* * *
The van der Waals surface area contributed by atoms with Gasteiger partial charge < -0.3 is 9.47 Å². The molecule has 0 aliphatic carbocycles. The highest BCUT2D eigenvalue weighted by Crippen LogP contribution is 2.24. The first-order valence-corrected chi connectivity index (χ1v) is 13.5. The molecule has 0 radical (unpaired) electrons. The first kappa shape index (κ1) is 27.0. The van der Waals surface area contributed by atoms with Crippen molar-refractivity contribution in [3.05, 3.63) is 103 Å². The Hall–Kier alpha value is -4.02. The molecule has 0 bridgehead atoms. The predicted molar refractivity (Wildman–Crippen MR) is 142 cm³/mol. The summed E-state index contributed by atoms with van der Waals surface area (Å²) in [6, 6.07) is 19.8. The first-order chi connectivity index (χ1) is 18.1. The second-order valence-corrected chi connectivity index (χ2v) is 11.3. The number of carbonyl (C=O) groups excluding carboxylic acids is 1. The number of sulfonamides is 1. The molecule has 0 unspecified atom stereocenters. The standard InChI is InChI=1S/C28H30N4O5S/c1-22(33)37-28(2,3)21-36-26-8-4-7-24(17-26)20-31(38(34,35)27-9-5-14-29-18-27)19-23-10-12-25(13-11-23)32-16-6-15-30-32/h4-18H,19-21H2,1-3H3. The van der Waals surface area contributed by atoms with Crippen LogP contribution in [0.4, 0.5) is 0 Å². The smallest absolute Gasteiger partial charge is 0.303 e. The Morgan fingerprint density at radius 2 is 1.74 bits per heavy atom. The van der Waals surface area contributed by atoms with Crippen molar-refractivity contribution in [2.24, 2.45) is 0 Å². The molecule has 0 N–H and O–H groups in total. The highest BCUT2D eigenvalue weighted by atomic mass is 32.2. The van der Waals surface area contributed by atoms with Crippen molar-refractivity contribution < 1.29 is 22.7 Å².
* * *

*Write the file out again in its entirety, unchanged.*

The van der Waals surface area contributed by atoms with Gasteiger partial charge < -0.3 is 9.47 Å². The molecule has 0 aliphatic carbocycles. The highest BCUT2D eigenvalue weighted by Crippen LogP contribution is 2.24. The first-order valence-corrected chi connectivity index (χ1v) is 13.5. The molecule has 0 radical (unpaired) electrons. The first kappa shape index (κ1) is 27.0. The van der Waals surface area contributed by atoms with Crippen molar-refractivity contribution in [3.05, 3.63) is 103 Å². The Hall–Kier alpha value is -4.02. The molecule has 0 bridgehead atoms. The predicted molar refractivity (Wildman–Crippen MR) is 142 cm³/mol. The summed E-state index contributed by atoms with van der Waals surface area (Å²) in [6, 6.07) is 19.8. The first-order chi connectivity index (χ1) is 18.1. The second-order valence-corrected chi connectivity index (χ2v) is 11.3. The number of carbonyl (C=O) groups excluding carboxylic acids is 1. The number of sulfonamides is 1. The molecule has 0 unspecified atom stereocenters. The standard InChI is InChI=1S/C28H30N4O5S/c1-22(33)37-28(2,3)21-36-26-8-4-7-24(17-26)20-31(38(34,35)27-9-5-14-29-18-27)19-23-10-12-25(13-11-23)32-16-6-15-30-32/h4-18H,19-21H2,1-3H3. The van der Waals surface area contributed by atoms with Crippen LogP contribution in [0.4, 0.5) is 0 Å². The smallest absolute Gasteiger partial charge is 0.303 e. The Morgan fingerprint density at radius 2 is 1.74 bits per heavy atom. The van der Waals surface area contributed by atoms with Crippen molar-refractivity contribution in [2.24, 2.45) is 0 Å². The molecule has 0 N–H and O–H groups in total. The highest BCUT2D eigenvalue weighted by atomic mass is 32.2. The van der Waals surface area contributed by atoms with Crippen molar-refractivity contribution < 1.29 is 22.7 Å².